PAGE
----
Comcast and Charter announced this morning that they have struck a deal to avoid mergers or acquisitions in the wireless space unless both sides agree to the move. Both companies are planning to launch wireless offerings, piggybacking off Verizon’s infrastructure to act as a “mobile virtual network operator,” or MVNO. Left unsaid was the possibility that this duo might look to acquire or combine with T-Mobile or Sprint to create a company that can offer cable television alongside broadband and wireless internet.
So why are cable companies suddenly interested in being wireless providers? There are a couple of answers to this question. First, the coming of 5G wireless is tying the two technologies together. MoffettNathanson Research offered this compelling breakdown:
At the same time, the business of paid television is showing signs of serious weakness. This last quarter was one of the worst in the history of the industry, with significant drops in ratings and subscribers across almost all the major cable networks. That, in turn, is putting downward pressure on the rates these broadcasters can charge advertisers. As marketers shift their money to digital programming, giants like Comcast and Charter are eager to position themselves closer to mobile customers, a move that would provide them valuable data on consumer behavior.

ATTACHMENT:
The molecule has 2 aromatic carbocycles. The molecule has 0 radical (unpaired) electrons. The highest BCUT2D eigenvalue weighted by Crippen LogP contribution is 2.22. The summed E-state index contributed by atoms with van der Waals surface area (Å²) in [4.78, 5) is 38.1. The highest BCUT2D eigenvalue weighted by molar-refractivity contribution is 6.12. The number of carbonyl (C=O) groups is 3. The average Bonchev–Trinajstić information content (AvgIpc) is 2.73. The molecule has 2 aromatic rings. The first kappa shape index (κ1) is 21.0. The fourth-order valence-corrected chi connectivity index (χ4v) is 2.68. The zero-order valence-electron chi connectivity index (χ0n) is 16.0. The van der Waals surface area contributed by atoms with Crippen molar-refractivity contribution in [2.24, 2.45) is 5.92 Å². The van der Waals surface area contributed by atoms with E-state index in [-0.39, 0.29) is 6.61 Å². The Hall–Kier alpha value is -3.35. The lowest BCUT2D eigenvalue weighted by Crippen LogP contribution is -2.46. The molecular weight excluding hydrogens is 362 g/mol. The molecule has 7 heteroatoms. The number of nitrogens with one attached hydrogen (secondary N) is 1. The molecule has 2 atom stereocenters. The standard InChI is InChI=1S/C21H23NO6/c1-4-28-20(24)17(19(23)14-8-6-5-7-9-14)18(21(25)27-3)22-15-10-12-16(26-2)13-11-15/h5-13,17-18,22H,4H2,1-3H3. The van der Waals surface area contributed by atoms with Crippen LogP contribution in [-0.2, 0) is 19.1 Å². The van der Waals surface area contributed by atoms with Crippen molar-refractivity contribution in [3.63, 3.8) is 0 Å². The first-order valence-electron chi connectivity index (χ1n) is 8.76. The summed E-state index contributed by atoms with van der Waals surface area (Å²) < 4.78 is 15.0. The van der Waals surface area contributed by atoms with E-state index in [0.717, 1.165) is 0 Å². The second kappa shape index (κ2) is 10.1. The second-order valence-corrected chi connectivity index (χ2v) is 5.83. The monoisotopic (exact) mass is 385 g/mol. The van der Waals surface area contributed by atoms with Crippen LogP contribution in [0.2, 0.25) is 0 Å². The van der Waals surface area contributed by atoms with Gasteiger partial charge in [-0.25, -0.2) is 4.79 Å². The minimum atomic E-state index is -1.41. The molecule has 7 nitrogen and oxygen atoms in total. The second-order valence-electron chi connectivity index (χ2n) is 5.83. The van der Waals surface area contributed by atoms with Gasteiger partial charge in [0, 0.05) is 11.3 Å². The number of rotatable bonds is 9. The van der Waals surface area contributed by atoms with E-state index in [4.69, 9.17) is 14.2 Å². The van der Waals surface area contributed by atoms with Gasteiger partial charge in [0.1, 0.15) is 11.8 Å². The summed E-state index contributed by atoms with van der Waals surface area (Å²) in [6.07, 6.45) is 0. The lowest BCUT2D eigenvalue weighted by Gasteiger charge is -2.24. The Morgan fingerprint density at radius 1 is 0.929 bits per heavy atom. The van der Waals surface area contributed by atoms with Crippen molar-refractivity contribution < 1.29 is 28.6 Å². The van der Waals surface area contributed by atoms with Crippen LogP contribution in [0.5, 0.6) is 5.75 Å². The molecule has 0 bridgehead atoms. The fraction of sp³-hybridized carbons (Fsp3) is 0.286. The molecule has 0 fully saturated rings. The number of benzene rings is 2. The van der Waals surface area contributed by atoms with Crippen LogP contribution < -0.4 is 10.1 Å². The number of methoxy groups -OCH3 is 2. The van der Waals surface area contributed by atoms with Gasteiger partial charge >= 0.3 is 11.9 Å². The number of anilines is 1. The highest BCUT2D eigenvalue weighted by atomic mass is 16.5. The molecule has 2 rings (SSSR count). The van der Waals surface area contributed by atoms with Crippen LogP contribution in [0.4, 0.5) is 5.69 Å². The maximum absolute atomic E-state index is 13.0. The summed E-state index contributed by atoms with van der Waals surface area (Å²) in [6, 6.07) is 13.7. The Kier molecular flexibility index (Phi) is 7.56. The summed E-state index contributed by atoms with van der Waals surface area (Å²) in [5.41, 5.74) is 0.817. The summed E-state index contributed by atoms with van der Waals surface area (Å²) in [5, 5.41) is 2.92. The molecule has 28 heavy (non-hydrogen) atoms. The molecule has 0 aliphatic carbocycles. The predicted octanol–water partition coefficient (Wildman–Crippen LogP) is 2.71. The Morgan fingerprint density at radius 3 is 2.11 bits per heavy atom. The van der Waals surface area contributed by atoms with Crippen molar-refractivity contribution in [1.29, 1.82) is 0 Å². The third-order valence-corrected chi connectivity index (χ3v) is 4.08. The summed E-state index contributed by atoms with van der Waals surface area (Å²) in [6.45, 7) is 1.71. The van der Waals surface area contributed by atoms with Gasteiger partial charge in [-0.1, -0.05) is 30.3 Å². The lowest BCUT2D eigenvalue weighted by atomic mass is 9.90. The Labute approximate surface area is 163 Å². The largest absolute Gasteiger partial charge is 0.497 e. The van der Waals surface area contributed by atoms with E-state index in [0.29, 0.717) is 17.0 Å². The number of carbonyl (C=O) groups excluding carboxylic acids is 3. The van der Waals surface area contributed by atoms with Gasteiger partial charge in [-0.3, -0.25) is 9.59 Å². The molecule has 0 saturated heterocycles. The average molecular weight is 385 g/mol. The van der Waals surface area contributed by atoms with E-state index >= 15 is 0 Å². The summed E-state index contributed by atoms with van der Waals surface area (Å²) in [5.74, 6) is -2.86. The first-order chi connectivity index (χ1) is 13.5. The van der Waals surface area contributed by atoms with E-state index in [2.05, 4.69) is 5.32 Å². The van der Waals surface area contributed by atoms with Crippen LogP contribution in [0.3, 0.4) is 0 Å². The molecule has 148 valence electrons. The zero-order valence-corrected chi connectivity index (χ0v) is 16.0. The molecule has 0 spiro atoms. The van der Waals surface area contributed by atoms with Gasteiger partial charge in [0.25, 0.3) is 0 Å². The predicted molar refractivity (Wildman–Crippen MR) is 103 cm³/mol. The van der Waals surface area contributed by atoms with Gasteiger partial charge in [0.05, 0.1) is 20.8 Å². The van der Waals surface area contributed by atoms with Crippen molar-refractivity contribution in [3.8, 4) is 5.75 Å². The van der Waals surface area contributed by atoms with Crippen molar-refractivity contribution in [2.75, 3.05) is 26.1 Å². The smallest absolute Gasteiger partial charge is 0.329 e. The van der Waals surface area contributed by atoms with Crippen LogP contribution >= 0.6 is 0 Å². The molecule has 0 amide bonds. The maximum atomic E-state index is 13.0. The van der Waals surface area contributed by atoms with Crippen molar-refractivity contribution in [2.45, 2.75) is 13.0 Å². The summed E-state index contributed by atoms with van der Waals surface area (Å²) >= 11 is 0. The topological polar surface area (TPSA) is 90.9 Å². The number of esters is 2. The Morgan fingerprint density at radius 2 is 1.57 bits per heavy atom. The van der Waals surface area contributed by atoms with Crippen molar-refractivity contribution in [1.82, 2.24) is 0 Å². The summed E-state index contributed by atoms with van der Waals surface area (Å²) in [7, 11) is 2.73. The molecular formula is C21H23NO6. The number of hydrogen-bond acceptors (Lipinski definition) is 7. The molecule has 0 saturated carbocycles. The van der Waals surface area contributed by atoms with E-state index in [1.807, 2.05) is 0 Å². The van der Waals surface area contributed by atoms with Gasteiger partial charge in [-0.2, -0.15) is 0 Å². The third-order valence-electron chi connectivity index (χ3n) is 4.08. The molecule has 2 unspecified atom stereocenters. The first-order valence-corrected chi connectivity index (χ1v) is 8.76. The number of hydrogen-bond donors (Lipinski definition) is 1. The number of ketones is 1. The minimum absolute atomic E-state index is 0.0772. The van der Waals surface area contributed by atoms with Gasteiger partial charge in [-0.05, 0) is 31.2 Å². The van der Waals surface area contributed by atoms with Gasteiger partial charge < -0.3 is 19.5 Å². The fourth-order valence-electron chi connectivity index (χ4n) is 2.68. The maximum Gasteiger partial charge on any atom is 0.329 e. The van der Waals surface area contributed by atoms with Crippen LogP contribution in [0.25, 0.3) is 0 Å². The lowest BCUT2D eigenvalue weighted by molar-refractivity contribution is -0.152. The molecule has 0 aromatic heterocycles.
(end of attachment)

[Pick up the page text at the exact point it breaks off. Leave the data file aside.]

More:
Adding another wrinkle to this equation, tech companies like YouTube, Amazon, and Apple are all increasing their investment in original programming. For companies like Comcast, which owns NBCUniversal and is an investor in Verge parent Vox Media, that means more competition. Exploiting ownership of the network to ensure consumers see your content on their home screen or can stream your videos for free while others consume data, is a powerful motivation for cable giants to move into wireless.